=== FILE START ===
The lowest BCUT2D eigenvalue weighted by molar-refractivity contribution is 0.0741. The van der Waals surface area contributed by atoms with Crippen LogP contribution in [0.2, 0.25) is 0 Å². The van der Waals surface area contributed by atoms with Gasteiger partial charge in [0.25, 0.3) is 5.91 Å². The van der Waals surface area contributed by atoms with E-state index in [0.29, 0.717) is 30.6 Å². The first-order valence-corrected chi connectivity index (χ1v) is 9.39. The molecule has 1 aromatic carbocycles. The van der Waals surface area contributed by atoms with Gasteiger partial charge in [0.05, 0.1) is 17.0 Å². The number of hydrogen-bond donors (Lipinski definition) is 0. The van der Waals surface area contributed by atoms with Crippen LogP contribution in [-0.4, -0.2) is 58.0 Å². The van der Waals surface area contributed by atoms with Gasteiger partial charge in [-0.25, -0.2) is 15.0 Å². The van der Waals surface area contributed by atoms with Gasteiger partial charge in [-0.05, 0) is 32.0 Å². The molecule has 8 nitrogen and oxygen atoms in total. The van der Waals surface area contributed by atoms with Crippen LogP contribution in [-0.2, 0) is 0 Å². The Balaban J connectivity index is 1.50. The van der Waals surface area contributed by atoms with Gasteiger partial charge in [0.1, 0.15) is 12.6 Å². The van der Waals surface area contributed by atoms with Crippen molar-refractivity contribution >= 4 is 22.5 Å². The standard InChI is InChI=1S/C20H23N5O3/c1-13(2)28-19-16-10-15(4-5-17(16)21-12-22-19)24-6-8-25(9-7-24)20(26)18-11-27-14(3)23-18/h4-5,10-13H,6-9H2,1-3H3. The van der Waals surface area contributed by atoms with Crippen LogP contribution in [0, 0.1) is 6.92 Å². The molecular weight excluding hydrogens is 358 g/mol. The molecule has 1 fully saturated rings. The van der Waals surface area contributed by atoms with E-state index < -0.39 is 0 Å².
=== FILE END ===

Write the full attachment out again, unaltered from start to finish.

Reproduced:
The lowest BCUT2D eigenvalue weighted by molar-refractivity contribution is 0.0741. The van der Waals surface area contributed by atoms with Crippen LogP contribution in [0.2, 0.25) is 0 Å². The van der Waals surface area contributed by atoms with Gasteiger partial charge in [0.25, 0.3) is 5.91 Å². The van der Waals surface area contributed by atoms with E-state index in [0.29, 0.717) is 30.6 Å². The first-order valence-corrected chi connectivity index (χ1v) is 9.39. The molecule has 1 aromatic carbocycles. The van der Waals surface area contributed by atoms with Gasteiger partial charge in [0.05, 0.1) is 17.0 Å². The number of hydrogen-bond donors (Lipinski definition) is 0. The van der Waals surface area contributed by atoms with Crippen LogP contribution in [-0.4, -0.2) is 58.0 Å². The van der Waals surface area contributed by atoms with Gasteiger partial charge in [-0.25, -0.2) is 15.0 Å². The van der Waals surface area contributed by atoms with Gasteiger partial charge in [-0.05, 0) is 32.0 Å². The molecule has 8 nitrogen and oxygen atoms in total. The van der Waals surface area contributed by atoms with Crippen LogP contribution in [-0.2, 0) is 0 Å². The Balaban J connectivity index is 1.50. The van der Waals surface area contributed by atoms with Gasteiger partial charge in [0.1, 0.15) is 12.6 Å². The van der Waals surface area contributed by atoms with Crippen molar-refractivity contribution >= 4 is 22.5 Å². The standard InChI is InChI=1S/C20H23N5O3/c1-13(2)28-19-16-10-15(4-5-17(16)21-12-22-19)24-6-8-25(9-7-24)20(26)18-11-27-14(3)23-18/h4-5,10-13H,6-9H2,1-3H3. The van der Waals surface area contributed by atoms with Crippen LogP contribution in [0, 0.1) is 6.92 Å². The molecular weight excluding hydrogens is 358 g/mol. The molecule has 1 fully saturated rings. The van der Waals surface area contributed by atoms with E-state index < -0.39 is 0 Å².